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Photo: Zoe Goldberg

“When I first was here I would get comments on my teaching like ‘Do you want to go on a date?’ or ‘You should grow your hair long’ or ‘I don’t like your outfits.’ It’s not relevant to the way I teach, but those are types of personal comments [I got],” recalled professor Susan Davidson of her early days on Penn’s faculty.

Davidson, a Weiss professor in the Computer and Information Science department of the Engineering School, laments that being a minority — a female faculty member among mostly males — has added obstacles to her academic career. “If you’re aggressive as a women you’re seen as nasty, [and] it is hard to be in control of a class and not be perceived as being aggressive,” Davidson said. She is one of the few women on the Engineering School’s faculty, which is around 13.5 percent female overall.

According to Davidson, there is a discrepancy in student ratings for male and female faculty members in the same STEM positions. “This is an issue for receiving tenure,” Davidson said. “And feeling under-evaluated can get to you as a teacher.”

Davidson’s parents were both professors at Cornell University and, with an interest in math and science as a kid, Davidson began her Cornell undergraduate career as a math major until she discovered her first computer science class. With the encouragement of faculty mentors, she attended graduate school at Princeton University and has since been on the faculty at Penn.

Her path to professorship was not direct, nor was it easy. To receive tenure as an assistant professor in the Engineering school, professors must build up a strong resume of current and previous student evaluations, established research publications and supporting opinions of other senior professors. Yet while raising two kids, Davidson found building her resume to be a challenge.

Since she has come to Penn, the tenure policy has changed. “Now both men and women faculty members can get family leave,” she said. Assistant professors can request a one-year extension before tenure evaluation if they have children while they are an assistant professor.

Katherine Kuchenbecker, a professor in the Computer Science and Mechanical Engineering and Applied Mechanics department, credits female mentors in helping her on her path to professorship.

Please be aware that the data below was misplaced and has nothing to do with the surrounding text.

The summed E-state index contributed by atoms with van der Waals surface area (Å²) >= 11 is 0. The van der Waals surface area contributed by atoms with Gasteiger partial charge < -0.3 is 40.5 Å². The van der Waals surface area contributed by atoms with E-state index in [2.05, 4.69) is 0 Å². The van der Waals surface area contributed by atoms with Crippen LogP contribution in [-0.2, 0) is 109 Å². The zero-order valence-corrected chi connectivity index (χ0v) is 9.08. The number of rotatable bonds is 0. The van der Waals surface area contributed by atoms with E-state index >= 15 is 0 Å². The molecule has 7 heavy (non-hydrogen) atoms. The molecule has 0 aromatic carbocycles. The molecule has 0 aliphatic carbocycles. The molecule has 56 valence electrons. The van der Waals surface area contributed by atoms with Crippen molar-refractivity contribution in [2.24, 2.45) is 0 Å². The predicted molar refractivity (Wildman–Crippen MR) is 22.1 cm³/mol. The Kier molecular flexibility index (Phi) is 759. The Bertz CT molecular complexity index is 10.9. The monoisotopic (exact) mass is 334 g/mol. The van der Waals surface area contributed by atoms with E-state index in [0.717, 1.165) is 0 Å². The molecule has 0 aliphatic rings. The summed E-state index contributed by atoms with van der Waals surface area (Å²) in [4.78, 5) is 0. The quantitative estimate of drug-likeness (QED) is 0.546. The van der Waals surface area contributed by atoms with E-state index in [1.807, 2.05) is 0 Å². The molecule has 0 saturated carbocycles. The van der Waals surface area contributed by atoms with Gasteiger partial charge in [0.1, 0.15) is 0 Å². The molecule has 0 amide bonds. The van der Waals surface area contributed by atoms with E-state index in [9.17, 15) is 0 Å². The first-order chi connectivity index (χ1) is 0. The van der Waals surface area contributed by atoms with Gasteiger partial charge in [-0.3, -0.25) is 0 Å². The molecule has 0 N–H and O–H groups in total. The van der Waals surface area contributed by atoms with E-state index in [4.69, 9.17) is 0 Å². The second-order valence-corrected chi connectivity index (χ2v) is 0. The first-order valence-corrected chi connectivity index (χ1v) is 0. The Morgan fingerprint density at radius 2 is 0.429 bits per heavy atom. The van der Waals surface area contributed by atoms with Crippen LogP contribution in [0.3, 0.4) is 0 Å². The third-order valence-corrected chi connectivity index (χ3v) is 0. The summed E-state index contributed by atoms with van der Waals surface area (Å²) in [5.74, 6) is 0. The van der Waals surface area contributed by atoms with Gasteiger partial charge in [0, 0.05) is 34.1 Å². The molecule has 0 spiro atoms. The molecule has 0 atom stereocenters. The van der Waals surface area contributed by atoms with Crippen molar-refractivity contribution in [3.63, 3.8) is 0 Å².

“There is a spotlight on women in this field,” Kuchenbecker said. “Many women feel that they need to do more to prove that they deserve what they’ve received.”

Penn, she said, does do a good job of supporting a diverse environment in its engineering school. In her job search, she came across programs that were overtly discriminatory, yet as the second female professor in her department at Penn, she felt welcome.

Yet there is still a long way to go to bring more women into STEM teaching in higher education.

“There is not a lot of communication about what an engineer really is,” Elizabeth Bierman, the president of the Society of Women Engineers, said. Many women enter the work force with the goal of helping others, and they don’t associate that with jobs in STEM fields.

Both Bierman and Davidson believe that this gender gap arises from misconceptions about what engineer’s jobs are actually like, which are often perceived as hard or confusing. Davidson also contends that this issue arises because STEM classes like computer science aren’t taught in many high schools, what she calls a “pipeline problem.”

In terms of the future for females in this field, Davidson is optimistic about a slow but steady increase in women. Penn’s undergraduate gender distribution — around 34 percent female in the Class of 2017 — is slightly better than the national average of around 20 percent.

“There has been a lot of support from upper levels, and hiring practices are more inclusive,” Davidson said. “People are pulling together to try and address this. I think it’s still a problem, and it’s not going to change quickly.”

To both recruit and retain women in this field, Davidson has chaired the Advancing Women in Engineering program, which has established several initiatives, including Penn Girls in Engineering summer camp for middle-school-age children in the Philadelphia area.

Bierman’s Society of Women in Engineering has also made efforts for the past 60 years to support more than 30,000 female engineering members from around the world.

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